This project has taught me how to manage a historic collection and the trials and tribulations that comes with working with historic catalogues and documentation that you inherit from predecessors. As well, it has been fascinating to learn more about college history and to experience working with special collections.
Today is a Thursday and it’s Easter vacation and we only have a few readers in.
This means the librarian and I can tackle projects which we cannot do during term time, such as devising weeding strategies for overcrowded subject sections, addressing inclusivity in our collections, reclassifying, collection stocktakes, special collections research etc.
Hopefully this day in the life offers a glimpse into the variety that comes with being a college trainee, and also what trainees can get up to in vacation time since this is often not mentioned on the blog.
Arrive at Pembroke. I say hello to the porters and pass by the bust of William Herbert, 3rd Earl of Pembroke, who also stands guard in the Bodleian’s quad. Escaping William Herbert, I walk through Old Quad and to the library. I set up base camp for the day in my office which I share with Laura, the college librarian. On Thursdays and Fridays, I say hello to the college archivist who lives next door in the library building. Since, Thursday is today, I say hello to the archivist.
8.30am – My day starts
8.30 – 8:40am
I start by looking at my emails (personal and library inbox) and the shared library and archives outlook calendar. We have a conservator visiting in the afternoon. I answer emails and flag complex emails which require more thought, such as missing book claims or special collections queries.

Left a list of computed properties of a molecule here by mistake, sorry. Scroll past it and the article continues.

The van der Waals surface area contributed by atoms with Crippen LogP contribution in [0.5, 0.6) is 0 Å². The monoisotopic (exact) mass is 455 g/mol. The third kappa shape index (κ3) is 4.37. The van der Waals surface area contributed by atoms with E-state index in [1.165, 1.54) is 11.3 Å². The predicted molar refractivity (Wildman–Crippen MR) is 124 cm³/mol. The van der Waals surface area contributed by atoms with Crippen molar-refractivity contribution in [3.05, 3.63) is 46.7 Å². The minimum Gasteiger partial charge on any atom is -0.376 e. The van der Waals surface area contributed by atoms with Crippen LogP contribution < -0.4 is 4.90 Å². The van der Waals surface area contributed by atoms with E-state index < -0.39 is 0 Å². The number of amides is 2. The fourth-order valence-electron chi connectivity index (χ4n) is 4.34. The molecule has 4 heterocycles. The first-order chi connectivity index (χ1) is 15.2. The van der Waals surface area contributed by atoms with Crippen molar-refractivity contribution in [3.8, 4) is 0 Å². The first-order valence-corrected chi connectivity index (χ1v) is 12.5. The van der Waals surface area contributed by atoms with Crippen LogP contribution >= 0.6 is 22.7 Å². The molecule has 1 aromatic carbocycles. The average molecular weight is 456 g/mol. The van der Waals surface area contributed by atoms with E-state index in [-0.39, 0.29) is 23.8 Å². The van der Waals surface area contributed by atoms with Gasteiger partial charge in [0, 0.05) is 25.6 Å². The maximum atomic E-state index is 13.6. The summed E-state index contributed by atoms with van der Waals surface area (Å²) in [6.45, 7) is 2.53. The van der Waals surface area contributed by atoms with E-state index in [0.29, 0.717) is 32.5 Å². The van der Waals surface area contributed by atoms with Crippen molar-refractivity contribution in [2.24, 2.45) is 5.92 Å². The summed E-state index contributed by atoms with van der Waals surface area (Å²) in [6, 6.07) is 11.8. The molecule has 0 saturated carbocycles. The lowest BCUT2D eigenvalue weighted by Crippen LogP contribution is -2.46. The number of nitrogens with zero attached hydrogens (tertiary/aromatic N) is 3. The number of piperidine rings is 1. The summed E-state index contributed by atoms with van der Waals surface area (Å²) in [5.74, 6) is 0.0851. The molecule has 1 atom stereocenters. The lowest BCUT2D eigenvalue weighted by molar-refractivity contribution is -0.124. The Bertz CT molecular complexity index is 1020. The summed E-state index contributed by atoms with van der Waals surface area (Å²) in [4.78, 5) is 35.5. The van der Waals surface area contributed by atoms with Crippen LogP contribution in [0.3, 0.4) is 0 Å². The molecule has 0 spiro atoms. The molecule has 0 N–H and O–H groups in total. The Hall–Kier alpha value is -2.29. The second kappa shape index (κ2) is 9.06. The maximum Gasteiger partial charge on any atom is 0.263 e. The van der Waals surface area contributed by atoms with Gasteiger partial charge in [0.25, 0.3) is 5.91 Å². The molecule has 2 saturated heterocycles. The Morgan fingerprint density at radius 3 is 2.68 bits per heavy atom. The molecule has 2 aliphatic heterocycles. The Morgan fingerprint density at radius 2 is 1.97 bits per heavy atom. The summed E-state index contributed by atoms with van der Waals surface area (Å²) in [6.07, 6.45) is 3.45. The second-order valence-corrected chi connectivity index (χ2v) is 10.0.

If today were a Friday, I would gather the temperature and humidity data from the Tiny Tag data loggers that are placed in our rare books room and stack. I would download their data and record them in a folder and then analyse trends in temperature and humidity.
8:40 – 8:55am
I tidy the reservations shelf and download an Aleph recalls report and update circulation. I refill the library’s printer.
Depending on the time of term, I can walk into the library met by mountains of books, so I time manage accordingly.
Today, I am met by only a fair few books. I check in these books on Aleph and place them aside to shelve immediately after.
It is good to get shelving done before the majority of students arrive. Although, it’s important to remember that shelving is a continuous task and to not let it dictate your working day. As I shelve, I am often met by stray books which I re-shelve.
I check the library’s pigeon hole for post and deliveries. Two boxes stare at me. This means one thing – book deliveries, and processing. This can be a lengthy process.